23rd May 2020
The gardening team are busy across the estate, but we have been focussing effort in the kitchen garden, sowing and planting the vegetables that are hopefully destined for Ochiltree’s café when we reopen.
After preparing the beds and building our new eco-friendly cardboard and bark chip paths to give access, we built the structures to support the growing plants, in particular peas and runner beans. These structures have been made from coppiced hazel.
Broad beans, which were grown in the glass house from seed, were planted out and staked individually, to protect them from the high winds and more will be planted in the beds with the A frames.
We’ve recently sowed other vegetable seeds straight into the ground, including parsnip, swede, chard and kale, but most of the vegetables have been grown on from seed in the glass house.
Here I am pictured planting the parsnip seeds, which are bright blue and easy to see when you are sowing in the ground. They need to be thinly scattered, about a half inch apart (13mm) in a shallow trench. It’s OK to sow outside now that the frosts have passed and hopefully there’s no more to come, but we’re almost at the end of the sowing season for the root vegetables.
Thin your plants out as they grow, removing the weaker plants and allowing the stronger ones to flourish.
Abbotsford’s kitchen garden is a mix of flowers and shrubs alongside kitchen produce, vegetables, fruit and herbs. Some of the planting was designed by Scott to hide the ‘working garden’ from the leisure garden, so guests wandering through would have a pleasant experience. In particular, the espalier apple trees served as both barrier and window, designed so that you could look through the gap and see the produce growing, but you could also pass by and not be distracted by the less attractive vegetables.
While we have been busy beavering away in the vegetable beds, the flowers in the kitchen garden have been putting on a glorious display. It is such a shame that nobody can see them at the moment. The purple alliums contrast beautifully with the green foliage of the Euphorbia.
This striking pink and white flower is Dicentra, or the common name for it is 'bleeding heart' because of it's shape. However, it doesn't really live up to its name, as it is a beautiful plant that would lift your spirits when you saw it.
The borders that had been left fallow for a couple of years after some problems with bindweed are now beginning to take shape, with the recently planted shrubs and trees spreading to fill the space. This beautiful yellow peony provides a vibrant floral bookend.
We are hoping that with the easing of lockdown restrictions we might be able to open the gardens for the summer, and you can come and see the wonderful gardens for yourselves. Keep checking the website for the latest information or follow us on Facebook, Instagram and Twitter.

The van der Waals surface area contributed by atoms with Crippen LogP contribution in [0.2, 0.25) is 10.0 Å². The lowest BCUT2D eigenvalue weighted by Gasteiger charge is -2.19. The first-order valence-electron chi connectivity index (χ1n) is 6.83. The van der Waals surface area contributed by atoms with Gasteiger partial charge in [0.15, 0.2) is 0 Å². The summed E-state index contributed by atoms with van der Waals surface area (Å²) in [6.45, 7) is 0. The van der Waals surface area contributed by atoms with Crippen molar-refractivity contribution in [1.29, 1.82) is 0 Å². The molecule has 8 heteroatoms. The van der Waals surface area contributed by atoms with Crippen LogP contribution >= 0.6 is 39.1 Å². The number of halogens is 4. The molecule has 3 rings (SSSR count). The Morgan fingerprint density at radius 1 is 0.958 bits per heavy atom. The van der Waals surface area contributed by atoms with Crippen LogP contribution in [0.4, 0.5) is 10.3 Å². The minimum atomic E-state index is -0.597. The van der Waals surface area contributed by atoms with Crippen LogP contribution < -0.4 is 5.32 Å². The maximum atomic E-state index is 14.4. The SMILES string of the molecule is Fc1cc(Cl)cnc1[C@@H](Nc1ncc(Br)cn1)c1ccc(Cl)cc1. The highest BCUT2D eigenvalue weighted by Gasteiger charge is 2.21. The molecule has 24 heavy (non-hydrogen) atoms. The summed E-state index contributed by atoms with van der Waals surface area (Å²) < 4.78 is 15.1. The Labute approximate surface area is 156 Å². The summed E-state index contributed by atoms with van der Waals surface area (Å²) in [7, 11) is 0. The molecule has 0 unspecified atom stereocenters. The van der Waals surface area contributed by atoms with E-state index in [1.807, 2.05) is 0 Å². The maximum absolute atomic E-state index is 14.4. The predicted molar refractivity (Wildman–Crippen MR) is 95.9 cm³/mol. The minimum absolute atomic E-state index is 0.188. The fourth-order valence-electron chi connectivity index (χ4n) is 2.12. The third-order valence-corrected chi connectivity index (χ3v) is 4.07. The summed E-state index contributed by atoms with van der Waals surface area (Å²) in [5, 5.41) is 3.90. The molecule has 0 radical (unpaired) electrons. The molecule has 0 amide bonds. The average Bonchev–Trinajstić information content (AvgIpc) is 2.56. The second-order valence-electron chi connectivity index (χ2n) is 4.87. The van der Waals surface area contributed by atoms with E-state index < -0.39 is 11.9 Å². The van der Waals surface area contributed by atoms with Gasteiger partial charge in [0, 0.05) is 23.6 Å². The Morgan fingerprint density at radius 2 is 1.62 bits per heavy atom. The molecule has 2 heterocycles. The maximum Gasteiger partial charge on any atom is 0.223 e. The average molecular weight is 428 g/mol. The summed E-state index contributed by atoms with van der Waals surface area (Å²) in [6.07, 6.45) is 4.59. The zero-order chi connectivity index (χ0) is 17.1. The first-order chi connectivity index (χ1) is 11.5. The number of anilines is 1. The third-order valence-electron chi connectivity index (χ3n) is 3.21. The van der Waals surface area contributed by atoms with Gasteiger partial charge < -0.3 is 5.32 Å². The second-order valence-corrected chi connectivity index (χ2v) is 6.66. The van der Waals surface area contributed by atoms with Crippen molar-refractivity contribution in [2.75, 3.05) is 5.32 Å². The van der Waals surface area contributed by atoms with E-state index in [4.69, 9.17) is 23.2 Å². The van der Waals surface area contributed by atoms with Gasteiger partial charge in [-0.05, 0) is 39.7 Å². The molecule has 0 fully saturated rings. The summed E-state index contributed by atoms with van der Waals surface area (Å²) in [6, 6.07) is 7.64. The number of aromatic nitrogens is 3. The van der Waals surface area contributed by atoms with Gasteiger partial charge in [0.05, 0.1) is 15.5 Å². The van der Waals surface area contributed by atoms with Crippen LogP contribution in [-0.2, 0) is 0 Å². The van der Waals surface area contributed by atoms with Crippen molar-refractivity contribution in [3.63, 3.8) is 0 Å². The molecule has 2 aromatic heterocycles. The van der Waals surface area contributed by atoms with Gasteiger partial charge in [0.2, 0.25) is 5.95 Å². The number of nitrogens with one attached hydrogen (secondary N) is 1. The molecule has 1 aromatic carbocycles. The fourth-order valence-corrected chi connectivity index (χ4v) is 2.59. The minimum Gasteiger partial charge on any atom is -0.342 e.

Thanks for the questions you've been sending in. Keep them coming and I'll try to answer them for you. Here's a crop of recent ones:
Question: What are the best vegetables to grow in a shady spot here in Scotland?
Answer: Most veg can grow in partial shade, however, most require a certain amount of daylight to grow successfully. Veg that can be grown in shaded areas include broad bean, beetroot, kale and some herbs such as parsley. Start your seeds off in modules, apply well rotten organic manure to the ground and a balanced feed. You might consider pruning trees and shrubs to open up the area for more light, or growing veg in large containers so they can get the right amount of light, especially potatoes and carrots for example.
Question: How do I improve clayish, pebble-loaden garden soil to become more hospitable?
Answer: Improve the soil by gradually adding organic matter such as well rotten manure or better still add your own garden compost which can be very satisfying. Incorporate the organic matter every year, also add a little to your planting hole along with a sprinkling of well balanced feed such as fish, blood and bone to stimulate growth. Carry out a stone pick to gradually remove unwanted stones.
Question: What is the best plant for shade that requires little upkeep?
Answer: Hostas are a popular plant for shaded parts of the garden with a great variety of coloured foliage. However, they can come under attack from slugs. One way to combat this is to plant in pots enabling you to place the plant in different locations as your garden evolves. Brunnera ‘jack frost’ with its silvery green foliage and light blue flowers can be good for under planting and Cimicifuga brunette with purple foliage and spikes of white flowers in autumn is an attractive plant. You may also try Astilbe, hellebores and Foxgloves. Hope this helps, happy gardening.